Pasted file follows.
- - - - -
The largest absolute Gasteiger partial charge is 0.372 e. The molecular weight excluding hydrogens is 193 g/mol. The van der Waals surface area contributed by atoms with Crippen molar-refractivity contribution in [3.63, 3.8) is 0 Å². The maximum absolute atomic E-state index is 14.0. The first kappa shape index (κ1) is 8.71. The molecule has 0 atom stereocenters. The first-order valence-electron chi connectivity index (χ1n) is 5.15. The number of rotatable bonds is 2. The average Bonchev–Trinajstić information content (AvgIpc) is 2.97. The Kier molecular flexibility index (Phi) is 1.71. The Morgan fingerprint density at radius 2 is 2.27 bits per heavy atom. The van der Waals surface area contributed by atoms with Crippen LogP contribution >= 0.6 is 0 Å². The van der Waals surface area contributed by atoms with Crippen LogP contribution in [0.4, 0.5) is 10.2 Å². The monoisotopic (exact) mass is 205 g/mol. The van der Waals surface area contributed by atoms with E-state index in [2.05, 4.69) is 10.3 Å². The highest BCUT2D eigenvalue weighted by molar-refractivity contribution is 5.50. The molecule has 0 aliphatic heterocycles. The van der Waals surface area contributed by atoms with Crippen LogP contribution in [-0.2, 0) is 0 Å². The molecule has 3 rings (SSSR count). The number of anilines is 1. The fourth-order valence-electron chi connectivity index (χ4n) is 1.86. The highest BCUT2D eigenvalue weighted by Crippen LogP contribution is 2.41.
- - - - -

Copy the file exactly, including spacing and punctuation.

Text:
The largest absolute Gasteiger partial charge is 0.372 e. The molecular weight excluding hydrogens is 193 g/mol. The van der Waals surface area contributed by atoms with Crippen molar-refractivity contribution in [3.63, 3.8) is 0 Å². The maximum absolute atomic E-state index is 14.0. The first kappa shape index (κ1) is 8.71. The molecule has 0 atom stereocenters. The first-order valence-electron chi connectivity index (χ1n) is 5.15. The number of rotatable bonds is 2. The average Bonchev–Trinajstić information content (AvgIpc) is 2.97. The Kier molecular flexibility index (Phi) is 1.71. The Morgan fingerprint density at radius 2 is 2.27 bits per heavy atom. The van der Waals surface area contributed by atoms with Crippen LogP contribution >= 0.6 is 0 Å². The van der Waals surface area contributed by atoms with Crippen LogP contribution in [0.4, 0.5) is 10.2 Å². The monoisotopic (exact) mass is 205 g/mol. The van der Waals surface area contributed by atoms with E-state index in [2.05, 4.69) is 10.3 Å². The highest BCUT2D eigenvalue weighted by molar-refractivity contribution is 5.50. The molecule has 0 aliphatic heterocycles. The van der Waals surface area contributed by atoms with Crippen LogP contribution in [-0.2, 0) is 0 Å². The molecule has 3 rings (SSSR count). The number of anilines is 1. The fourth-order valence-electron chi connectivity index (χ4n) is 1.86. The highest BCUT2D eigenvalue weighted by Crippen LogP contribution is 2.41.